- Approach quality from a lens of celebration… make rethinking, reworking, and polishing something that is rewarded not punished
- Form a critique group… a small group of experts and diverse people who provide critical thinking and recommendations on your key projects to help you create the most meaningful product
- Create a learning culture where growth is the core value and rethinking cycles are routine… because staff in learning-centered organizations constantly rethink, innovate, stay curious, and make fewer mistakes due to a culture of psychological safety and accountability
So, there I was hanging out at the beach on vacation when I learned that Guidehouse purchased the company I work for. Ooof!
A year ago, my mind would have swirled incessantly … a hodge podge of questions … on replay. What I now know is rumination. It’s like burrowing down a dark hole of nonproductive “what if’s” that accentuate your fears, anxieties, and vulnerabilities. Over and over and over and over and over again. Hellish.
Now, not so much. The difference? Mindfulness, or rather meditation. I completed Mindfulness-Based Stress Reduction (or as my brother calls it “the raisin class” due to a class activity to meditate on a raisin with your 5 senses). I used an app for a daily meditation before bed. I found my favorite practice (Loving Kindness). I discovered my favorite anchor (holding my hands). I got certified as a mindfulness facilitator. I read about mindfulness and got a mindfulness mentor. I joined a weekly meditation community that starts this fall. I signed up for a mindful leader summit to learn how global organizations embed mindfulness within their company.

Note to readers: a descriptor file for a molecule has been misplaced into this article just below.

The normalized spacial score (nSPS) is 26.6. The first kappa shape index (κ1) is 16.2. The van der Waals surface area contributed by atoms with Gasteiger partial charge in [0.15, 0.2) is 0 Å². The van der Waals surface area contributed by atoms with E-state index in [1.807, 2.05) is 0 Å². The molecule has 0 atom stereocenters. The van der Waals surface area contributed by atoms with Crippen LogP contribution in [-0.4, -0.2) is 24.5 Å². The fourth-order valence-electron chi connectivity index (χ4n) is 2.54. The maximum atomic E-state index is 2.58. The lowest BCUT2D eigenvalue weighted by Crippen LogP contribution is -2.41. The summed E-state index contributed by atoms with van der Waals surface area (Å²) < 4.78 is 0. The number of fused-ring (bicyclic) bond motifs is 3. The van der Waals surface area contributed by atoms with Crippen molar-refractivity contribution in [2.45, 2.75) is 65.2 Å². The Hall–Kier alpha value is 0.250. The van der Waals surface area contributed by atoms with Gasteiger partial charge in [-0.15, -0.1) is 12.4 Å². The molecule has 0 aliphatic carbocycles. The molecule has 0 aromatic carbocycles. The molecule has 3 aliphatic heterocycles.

I still feel like an awkward newbie. My mind still wanders throughout every single meditation. While I feel better after, it stills feels a bit like a chore, a have to verse a want to. It’s work.
But I continue because in moments like your company being sold, I can feel the benefit. I’m not tangled up in concerns. I’m calmer – almost detached – and able to separate some from the uncertainty. I’m able to be in the present with my team — address things in the now rather than be consumed by the unknown. I don’t feel the tension in my body like I use to. Do I have concerns? Of course! Starting with a new firm always brings doubts and concerns. But now they are more balanced rather than a big stomach knot.
Yet, I continue to feel my meditation nemesis sneaking around, waiting for the opportunity to pounce and mess with my vibe. Oh, the damn expectations!
I thought it would be like…
I thought the company would…
I thought it would have…
I thought leadership would…
I thought my team would…
I thought s/he/they would…
I thought I would be like…
I thought it would feel like…
You see, I continue to struggle to keep my expectations out of it. I expect actions. I expect responses. I expect interactions. I expect a vision built in my head. And with each expectation, needless disappointment follows close by.
The expectations whisper and stir up emotions. Emotions that derail me from being in the moment. Emotions that cause a less than ideal response. Emotions that cloud thinking. Emotions that drain.
But I continue my mindfulness habit because as Jonathan Lockwood Huie said, “a wonderful gift may not be wrapped as you expect.”